Divide and conquer with these email segmentation strategies.
If you’re looking for a quick way to make a big impact in your deliverability and response rate, consider list segmentation. With email marketing, relevance is key. You want to target your email content, offers, and even subject lines to match the interests of each recipient.
If your email marketing solution enables your relational database to generate messages using dynamic content for specific contacts on the fly, more power to you. But you can gain much of the same advantage simply by segmenting your list. By dividing your colossal in-house list into groups that share a unique and exploitable need or interest, you can build and send messages that focus on those criteria.
Segmentation for relevance not only increases the appeal of your message (and hence click-throughs), the smaller volume sends improve your deliverability by reducing inbox deletions and spam complaint rates. According to Marketing Sherpa, 47% of email recipients click the spam button rather than looking for the unsubscribe link when they no longer want to receive emails.
Ways to segment your list
Some possible ways to segment your list include:
- Lead vs. customer
- Job title/role (for B2B)
- Real life job/role (e.g. student, parent, runner…for B2C)
- Last purchase date
- Last purchase method (online vs. brick and mortar)
- Amount spent (customer tier)
- Number of emails you’ve already sent them
- Inactive subscriber
The possibilities for segmenting are almost endless. But our advice is to keep it simple at first.
Common segmentation practices: here’s the breakdown
Some large email marketers are practicing extremely sophisticated segmentation techniques. According to a MarketingSherpa 2010 benchmark study, 57% of marketers segment based on behavior, 47% use a preference center, and 46% are using triggered emails (one of most effective ways to be relevant).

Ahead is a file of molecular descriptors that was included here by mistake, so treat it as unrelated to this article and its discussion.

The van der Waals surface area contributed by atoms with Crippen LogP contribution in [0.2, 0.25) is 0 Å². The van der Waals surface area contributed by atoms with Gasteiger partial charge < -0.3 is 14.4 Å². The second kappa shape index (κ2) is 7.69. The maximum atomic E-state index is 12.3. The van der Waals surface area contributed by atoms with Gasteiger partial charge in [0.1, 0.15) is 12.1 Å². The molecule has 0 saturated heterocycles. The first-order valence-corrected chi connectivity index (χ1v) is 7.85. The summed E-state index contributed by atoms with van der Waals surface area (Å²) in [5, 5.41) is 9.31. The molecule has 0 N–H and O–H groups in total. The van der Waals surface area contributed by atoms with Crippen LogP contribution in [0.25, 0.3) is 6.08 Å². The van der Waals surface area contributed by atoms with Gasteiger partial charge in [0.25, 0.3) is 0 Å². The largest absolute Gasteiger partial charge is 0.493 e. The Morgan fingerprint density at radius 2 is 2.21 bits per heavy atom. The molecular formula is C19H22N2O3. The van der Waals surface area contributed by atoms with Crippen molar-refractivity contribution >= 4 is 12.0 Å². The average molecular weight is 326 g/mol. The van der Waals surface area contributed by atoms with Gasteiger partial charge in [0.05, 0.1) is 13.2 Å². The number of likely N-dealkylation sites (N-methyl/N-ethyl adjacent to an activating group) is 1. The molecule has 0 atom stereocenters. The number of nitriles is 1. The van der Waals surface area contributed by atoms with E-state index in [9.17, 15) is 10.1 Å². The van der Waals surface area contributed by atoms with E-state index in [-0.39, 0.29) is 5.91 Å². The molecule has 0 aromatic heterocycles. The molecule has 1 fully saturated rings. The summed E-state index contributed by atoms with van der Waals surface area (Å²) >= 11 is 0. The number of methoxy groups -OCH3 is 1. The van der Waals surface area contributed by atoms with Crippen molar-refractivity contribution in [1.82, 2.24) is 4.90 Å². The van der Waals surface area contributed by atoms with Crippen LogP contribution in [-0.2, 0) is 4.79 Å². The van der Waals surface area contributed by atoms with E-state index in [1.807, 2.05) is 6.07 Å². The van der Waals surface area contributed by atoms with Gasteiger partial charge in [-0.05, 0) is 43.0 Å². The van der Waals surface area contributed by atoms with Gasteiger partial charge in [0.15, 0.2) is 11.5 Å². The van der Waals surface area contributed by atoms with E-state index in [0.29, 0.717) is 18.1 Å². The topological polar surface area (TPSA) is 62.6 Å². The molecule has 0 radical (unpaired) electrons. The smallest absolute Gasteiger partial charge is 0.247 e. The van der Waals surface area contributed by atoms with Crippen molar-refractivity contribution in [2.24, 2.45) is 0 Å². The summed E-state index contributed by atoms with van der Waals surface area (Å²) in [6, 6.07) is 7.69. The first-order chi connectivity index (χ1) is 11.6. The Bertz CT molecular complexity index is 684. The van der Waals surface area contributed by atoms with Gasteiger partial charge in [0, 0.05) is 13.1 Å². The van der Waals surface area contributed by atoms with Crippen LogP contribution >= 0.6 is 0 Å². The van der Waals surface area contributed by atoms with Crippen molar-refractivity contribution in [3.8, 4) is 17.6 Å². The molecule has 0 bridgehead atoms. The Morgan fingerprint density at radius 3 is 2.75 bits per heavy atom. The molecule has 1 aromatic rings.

Yet nearly half of marketers don’t practice any kind of sophisticated segmentation, perhaps because they simply lack the time, technology, or staff hours to do it.
A segmentation strategy doesn’t have to be complicated. Simply adding one additional layer of knowledge to your database (beyond name, address, and contact info) can help you take your relevancy and level of engagement up a notch. Try adding additional demographic or other useful criteria (such as preferences) to your list, and even your opt-in forms.
You may even be able to think creatively and segment using the limited data you already have, such as location, and use this to drive subject lines and offers. For example, “Pre-Winter Offer Exclusively for Oregonians.”
Segment over time
And what’s better than one more layer? Two or three or even more. The more data you collect about subscribers, the more relevant you’ll be.
Add segmentation data gradually so as not to seem nosey or overwhelming. As subscribers trust you, and especially when they progress from lead to customer, they will be willing to share more information with you, through surveys or additional fields on order/download forms.
Use that data
As you gradually apply layers of segmentation and collect additional data, put that data to use in innovative ways. Come up with relevant offers and subject lines. Try A/B tests of different subject lines or creative (such as photos or headlines). The more you know, the more relevant you can go. More specifics mean more clicks.
Like all one-to-one marketing, the most powerful email would seem like it came from one writer to just the person reading it. (If that’s not your goal, maybe you should be writing billboards.) The closer you get to matching the offer to your intended target, the better. If you do a good enough job at email list segmentation, you can be almost as effective as if you were using some fancy data-driven personalization technology…and perhaps a lot less creepy.